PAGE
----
People these days don’t like baseball. Maybe that’s not entirely true, but America’s favorite pastime—and its first—has certainly taken a backseat to the fast-paced, media juggernauts that are football and basketball.
Sure, baseball is slow. Those foreign to the game pick up on a seeming lack of action and an overabundance of “in-between” time. Baseball is intrinsically Hitchcockian, and we live in a world of instant gratification. Baseball isn’t as flashy or glamorous as the other two elite sports, but it’s cinematic and nostalgic.
But if you’re not the sentimental type, consider this: the 2013 baseball season is tailored for any sports fan that wants to witness greatness. And let’s be honest, that’s why we all watch, right? Without further ado, here are some reasons to watch baseball this season.
First, let’s be a little presumptuous and extrapolate what we’ve witnessed in the first two or three or so games to what we should expect from the remaining 160
Pitching Feats: The Texas Rangers’ Yu Darvish was perfect through 8.2 innings in his first start, surrendering a no-no opportunity when a grounder found the gap between his legs and into centerfield. Los Angeles Dodger and former Cy Young winner Clayton Kershaw threw nine shutout innings against the reigning champion San Francisco Giants. And in case you want to start counting, both Kershaw and Washington Nationals lefty Gio Gonzalez have both hit home runs.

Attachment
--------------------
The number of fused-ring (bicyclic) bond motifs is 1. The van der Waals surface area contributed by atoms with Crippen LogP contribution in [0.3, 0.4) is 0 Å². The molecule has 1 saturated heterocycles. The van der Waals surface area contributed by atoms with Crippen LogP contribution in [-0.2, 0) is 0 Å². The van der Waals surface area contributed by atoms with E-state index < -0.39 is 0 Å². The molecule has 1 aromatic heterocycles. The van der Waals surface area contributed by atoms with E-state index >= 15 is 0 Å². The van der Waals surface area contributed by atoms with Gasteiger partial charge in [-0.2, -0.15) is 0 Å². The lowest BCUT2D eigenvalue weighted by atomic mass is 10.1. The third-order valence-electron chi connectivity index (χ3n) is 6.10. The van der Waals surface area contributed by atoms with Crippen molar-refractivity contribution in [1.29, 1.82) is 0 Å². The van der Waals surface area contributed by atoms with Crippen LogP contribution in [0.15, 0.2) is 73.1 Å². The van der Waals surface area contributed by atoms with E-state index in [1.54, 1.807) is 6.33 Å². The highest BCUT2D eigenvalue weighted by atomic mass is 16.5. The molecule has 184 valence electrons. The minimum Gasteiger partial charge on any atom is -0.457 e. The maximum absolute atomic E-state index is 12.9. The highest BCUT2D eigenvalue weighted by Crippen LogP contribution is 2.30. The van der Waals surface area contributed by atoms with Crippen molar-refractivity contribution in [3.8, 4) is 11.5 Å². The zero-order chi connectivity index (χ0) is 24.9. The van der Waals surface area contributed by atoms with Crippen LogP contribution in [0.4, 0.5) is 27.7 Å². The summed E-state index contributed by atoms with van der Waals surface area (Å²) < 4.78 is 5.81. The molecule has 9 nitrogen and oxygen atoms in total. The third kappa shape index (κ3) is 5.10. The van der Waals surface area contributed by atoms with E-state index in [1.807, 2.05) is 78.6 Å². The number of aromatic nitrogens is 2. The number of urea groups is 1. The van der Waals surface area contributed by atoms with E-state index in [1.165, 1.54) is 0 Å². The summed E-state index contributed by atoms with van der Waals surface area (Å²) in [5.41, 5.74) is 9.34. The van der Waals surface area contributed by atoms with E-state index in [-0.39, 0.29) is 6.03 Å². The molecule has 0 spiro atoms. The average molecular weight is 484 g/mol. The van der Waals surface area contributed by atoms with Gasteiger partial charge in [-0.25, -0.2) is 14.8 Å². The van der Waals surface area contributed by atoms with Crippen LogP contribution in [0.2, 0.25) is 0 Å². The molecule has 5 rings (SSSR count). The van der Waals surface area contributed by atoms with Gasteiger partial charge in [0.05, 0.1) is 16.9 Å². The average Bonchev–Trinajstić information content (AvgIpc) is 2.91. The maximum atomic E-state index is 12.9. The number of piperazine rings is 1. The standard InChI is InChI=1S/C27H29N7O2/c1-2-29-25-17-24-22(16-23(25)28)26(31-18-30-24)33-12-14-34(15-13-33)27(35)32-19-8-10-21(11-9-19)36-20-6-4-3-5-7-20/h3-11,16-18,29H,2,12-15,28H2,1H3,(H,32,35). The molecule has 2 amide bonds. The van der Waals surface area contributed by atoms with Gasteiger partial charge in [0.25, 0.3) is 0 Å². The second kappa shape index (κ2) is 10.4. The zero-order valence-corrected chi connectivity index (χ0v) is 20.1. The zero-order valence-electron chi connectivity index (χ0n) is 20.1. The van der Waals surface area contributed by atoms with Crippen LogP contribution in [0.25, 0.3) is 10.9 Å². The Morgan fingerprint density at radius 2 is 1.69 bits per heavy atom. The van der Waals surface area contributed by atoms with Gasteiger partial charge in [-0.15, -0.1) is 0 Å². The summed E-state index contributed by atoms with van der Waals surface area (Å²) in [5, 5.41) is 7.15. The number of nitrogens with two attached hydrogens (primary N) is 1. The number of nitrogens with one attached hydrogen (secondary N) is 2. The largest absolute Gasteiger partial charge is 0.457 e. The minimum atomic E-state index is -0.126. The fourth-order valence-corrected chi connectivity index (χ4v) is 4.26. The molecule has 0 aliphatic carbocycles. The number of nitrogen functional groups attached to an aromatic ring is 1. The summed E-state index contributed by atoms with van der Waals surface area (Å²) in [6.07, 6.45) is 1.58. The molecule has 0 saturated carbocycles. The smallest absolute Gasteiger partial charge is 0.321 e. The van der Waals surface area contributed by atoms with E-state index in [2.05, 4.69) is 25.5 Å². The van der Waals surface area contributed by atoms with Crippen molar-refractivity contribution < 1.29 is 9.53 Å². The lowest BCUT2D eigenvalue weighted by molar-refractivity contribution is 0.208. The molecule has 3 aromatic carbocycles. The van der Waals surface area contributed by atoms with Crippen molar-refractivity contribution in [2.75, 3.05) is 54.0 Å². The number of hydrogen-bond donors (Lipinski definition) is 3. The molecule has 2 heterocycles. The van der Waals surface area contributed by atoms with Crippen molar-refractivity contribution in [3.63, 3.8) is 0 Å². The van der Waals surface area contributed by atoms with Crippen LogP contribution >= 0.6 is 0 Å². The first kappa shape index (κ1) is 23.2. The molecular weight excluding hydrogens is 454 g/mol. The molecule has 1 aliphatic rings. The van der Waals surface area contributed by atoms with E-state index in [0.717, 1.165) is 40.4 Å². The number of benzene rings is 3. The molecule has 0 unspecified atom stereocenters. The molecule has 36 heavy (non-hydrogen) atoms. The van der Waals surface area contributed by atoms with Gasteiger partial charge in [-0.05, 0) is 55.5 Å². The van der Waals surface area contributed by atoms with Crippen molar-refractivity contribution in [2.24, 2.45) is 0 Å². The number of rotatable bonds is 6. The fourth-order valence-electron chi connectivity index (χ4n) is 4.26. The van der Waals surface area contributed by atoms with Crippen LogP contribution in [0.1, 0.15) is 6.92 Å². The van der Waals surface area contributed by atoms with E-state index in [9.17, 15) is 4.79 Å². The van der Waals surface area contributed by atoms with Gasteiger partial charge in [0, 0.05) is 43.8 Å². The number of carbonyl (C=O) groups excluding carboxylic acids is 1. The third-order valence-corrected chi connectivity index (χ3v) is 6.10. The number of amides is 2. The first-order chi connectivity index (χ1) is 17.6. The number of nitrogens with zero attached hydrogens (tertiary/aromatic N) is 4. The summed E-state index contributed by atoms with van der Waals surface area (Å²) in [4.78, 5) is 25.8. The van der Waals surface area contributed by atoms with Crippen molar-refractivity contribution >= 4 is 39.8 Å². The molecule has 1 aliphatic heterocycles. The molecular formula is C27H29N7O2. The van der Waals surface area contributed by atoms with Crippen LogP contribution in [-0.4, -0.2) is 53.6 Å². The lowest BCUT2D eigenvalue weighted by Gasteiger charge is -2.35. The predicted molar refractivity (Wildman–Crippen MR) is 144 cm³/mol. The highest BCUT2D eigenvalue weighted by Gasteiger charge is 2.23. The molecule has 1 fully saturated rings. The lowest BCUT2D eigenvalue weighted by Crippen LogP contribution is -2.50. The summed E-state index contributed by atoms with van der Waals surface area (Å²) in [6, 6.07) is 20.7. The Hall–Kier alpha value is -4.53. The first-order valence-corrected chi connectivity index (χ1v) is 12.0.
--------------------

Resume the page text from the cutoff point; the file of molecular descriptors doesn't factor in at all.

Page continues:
Offense: In the inaugural game of the season, the Houston Astros marked their American League debut with two triples from Justin Maxwell that helped lead them to an 8-2 victory. For the rising-favorite Nationals, rookie sensation Bryce Harper launched two homers in their season opener. This kid is 20 years old, possibly younger than you and I.
Other Worthy Headlines: On Wednesday, Arizona notched a walk-off victory in the bottom of the 16th inning in a game where lead changed seven times between the Diamondbacks and the Cardinals.
Money (With A Local Twist): If you’re a Lakers fan, you probably like money or relish the teams that have it. Money buys freedom and championships, right? It’s a sore subject for the Lakers right now, but in baseball, the Dodgers just upped the ante. Magic Johnson and the whole organization emptied out the piggy bank to bring in some big names for a “Whole New Blue.” Success isn’t guaranteed, but it’s going to put the “Moneyball” theory to the test. And if you’re not from L.A. and you happen to enjoy bashing the Yankees for their similar reputation, a new villain has been born.
Not convinced yet? It’s still early. There are 160 games left in the season, and a lot more spectacle is bound to unfold.